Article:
While B locations have a population of at least 250.000 people, C locations should have at least 100.000 inhabitants. This size makes C locations important to their region, even though they might not be that important to Germany as a whole anymore.
Aachen has almost a population of 250.000 and a large university and is therefore considered a very good C location. If the city continues to grow, it might become a B location eventually (like Augsburg was a C location back in the day).
Halle has almost 250.000 inhabitants as well and is in close proximity to B location Leipzig (like Potsdam is close to A location Berlin). That feature makes these cities very good C locations.
While a B location needs to be important in and of itself (e.g. population, university, companies, economic power, etc), a C location is more dependent on the surrounding area to be important.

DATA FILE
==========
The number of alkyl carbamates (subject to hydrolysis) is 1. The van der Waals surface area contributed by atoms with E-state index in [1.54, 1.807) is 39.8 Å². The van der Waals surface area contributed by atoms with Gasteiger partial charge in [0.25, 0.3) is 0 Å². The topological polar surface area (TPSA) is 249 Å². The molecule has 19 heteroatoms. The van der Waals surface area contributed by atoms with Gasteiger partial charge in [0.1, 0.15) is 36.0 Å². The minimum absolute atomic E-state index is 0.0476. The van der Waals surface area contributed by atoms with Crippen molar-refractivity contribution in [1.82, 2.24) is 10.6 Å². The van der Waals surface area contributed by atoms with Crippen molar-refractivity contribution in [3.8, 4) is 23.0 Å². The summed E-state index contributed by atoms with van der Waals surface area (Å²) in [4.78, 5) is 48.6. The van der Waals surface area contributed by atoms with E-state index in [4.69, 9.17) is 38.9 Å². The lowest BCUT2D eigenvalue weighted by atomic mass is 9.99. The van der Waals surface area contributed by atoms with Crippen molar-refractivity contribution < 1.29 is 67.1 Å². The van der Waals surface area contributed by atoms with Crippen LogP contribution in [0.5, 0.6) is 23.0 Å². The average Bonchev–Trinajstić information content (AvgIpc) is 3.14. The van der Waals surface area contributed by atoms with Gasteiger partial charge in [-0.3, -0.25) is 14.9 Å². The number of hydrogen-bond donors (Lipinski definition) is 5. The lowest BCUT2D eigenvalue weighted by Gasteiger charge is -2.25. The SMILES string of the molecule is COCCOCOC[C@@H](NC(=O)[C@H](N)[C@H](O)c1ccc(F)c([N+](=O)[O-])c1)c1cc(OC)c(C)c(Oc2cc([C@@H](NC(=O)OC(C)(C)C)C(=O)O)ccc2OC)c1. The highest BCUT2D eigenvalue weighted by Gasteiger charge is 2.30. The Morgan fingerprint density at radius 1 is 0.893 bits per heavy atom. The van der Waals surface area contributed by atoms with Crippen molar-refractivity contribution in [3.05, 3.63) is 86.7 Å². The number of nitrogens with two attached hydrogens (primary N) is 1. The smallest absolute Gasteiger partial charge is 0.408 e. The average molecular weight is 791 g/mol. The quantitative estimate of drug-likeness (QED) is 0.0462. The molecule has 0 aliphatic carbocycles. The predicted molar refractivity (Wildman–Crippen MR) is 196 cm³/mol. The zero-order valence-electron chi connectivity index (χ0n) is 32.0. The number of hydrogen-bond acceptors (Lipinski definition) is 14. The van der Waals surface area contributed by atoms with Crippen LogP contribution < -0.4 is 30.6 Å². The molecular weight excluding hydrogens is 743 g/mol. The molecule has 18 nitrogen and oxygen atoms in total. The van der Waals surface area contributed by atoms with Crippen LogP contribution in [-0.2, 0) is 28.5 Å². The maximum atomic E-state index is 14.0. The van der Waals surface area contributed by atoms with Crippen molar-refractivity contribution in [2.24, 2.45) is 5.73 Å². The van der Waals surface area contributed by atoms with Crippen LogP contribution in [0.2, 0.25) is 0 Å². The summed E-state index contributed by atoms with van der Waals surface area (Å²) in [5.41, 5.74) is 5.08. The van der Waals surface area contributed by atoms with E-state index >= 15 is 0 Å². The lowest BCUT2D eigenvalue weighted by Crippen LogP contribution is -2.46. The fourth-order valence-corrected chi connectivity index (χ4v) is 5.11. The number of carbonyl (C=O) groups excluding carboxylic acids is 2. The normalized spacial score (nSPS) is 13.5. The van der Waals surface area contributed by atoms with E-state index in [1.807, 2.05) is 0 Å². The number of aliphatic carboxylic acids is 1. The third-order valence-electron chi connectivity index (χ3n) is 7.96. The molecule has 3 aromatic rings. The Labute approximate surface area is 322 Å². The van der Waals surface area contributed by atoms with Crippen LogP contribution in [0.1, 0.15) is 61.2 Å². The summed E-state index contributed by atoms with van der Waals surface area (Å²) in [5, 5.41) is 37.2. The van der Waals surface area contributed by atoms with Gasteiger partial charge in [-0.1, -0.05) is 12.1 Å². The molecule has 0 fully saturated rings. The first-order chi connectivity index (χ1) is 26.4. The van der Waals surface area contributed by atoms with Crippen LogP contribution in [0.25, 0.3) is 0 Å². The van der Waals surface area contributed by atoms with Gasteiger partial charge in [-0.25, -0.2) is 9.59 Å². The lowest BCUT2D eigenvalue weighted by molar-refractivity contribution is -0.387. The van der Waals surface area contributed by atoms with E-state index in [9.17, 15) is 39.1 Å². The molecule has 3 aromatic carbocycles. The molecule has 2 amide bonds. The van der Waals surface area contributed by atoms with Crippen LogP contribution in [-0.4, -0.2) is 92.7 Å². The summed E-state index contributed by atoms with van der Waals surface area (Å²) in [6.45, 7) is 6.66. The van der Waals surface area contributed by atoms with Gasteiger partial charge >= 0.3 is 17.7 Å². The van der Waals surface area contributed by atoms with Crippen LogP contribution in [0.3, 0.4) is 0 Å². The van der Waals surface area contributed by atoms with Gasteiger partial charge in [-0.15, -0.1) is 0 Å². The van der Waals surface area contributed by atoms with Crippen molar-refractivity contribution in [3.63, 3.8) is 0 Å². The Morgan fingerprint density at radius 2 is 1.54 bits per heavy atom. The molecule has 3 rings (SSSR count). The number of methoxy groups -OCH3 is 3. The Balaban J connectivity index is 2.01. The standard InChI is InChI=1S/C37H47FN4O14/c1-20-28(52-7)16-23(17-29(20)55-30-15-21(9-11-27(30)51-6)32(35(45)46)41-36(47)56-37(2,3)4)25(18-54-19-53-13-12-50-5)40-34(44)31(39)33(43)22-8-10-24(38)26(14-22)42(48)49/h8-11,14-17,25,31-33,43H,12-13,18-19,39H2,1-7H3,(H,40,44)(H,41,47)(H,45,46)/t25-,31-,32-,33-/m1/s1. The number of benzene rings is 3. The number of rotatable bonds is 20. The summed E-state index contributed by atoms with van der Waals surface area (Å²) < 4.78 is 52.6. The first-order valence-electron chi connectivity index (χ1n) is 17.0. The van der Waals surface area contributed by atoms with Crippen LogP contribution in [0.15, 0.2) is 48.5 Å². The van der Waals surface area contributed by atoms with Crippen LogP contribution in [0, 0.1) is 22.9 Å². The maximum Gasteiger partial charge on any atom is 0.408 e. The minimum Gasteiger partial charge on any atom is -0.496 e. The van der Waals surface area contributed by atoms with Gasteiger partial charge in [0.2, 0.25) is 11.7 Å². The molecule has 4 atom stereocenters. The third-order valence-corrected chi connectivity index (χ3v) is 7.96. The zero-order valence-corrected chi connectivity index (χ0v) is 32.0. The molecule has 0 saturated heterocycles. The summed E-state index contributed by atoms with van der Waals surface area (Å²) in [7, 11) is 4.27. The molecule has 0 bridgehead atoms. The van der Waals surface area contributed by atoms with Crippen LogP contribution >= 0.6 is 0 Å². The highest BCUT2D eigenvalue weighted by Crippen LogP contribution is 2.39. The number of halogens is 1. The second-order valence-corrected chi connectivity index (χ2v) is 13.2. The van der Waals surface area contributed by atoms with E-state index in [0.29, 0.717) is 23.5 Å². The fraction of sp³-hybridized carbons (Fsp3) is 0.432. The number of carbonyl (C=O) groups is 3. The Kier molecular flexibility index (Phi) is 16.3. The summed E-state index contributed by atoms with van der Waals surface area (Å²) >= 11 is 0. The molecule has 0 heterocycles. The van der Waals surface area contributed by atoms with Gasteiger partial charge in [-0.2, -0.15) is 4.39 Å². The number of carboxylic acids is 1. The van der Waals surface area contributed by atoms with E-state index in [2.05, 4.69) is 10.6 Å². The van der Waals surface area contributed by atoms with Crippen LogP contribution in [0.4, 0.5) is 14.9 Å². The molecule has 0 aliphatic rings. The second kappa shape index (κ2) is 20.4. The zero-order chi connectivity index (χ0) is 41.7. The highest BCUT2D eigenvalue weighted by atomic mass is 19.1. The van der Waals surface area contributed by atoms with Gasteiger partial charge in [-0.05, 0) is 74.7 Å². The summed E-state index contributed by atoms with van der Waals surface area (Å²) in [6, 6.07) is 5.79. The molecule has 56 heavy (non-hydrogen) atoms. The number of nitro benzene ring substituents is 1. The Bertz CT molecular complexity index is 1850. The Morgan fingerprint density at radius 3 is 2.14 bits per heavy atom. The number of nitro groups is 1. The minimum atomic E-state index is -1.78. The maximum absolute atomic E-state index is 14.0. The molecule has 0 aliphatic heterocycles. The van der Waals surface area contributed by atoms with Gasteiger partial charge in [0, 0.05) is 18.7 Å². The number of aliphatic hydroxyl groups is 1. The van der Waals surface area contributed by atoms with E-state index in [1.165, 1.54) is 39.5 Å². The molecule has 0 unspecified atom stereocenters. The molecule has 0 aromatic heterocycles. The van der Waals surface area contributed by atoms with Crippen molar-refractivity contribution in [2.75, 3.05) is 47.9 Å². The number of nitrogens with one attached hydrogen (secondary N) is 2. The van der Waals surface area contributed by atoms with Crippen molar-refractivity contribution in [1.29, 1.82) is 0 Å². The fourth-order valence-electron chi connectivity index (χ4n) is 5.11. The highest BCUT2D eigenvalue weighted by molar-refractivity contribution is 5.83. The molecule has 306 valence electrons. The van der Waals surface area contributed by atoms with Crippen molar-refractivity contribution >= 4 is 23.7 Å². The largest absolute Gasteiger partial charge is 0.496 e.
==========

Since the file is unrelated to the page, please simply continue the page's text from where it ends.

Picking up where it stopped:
Examples of C locations in Germany:
- Aachen, Erfurt, Erlangen, Halle, Heidelberg, Kiel, Mainz, Potsdam, Saarbrücken, Ulm, Wiesbaden, etc
D Locations In Germany
The list of German cities is the longest when it comes to D locations. These D locations offer potentially the highest investment return while proposing the highest risk at the same time.
Small and medium-sized German cities that mainly depend on one large employer (SAP for Walldorf, Adidas for Herzogenaurach, Audi for Ingolstadt, etc) are D locations as they don’t offer much more than this one company.
The almost 1.500 sqm house on the +2.000 sqm plot for less than 500€/sqm mentioned in the introduction is also in a D location (Chemnitz). That explains why this property is so “cheap.” If the same house would be in an A or B location, it would be a lot more expensive.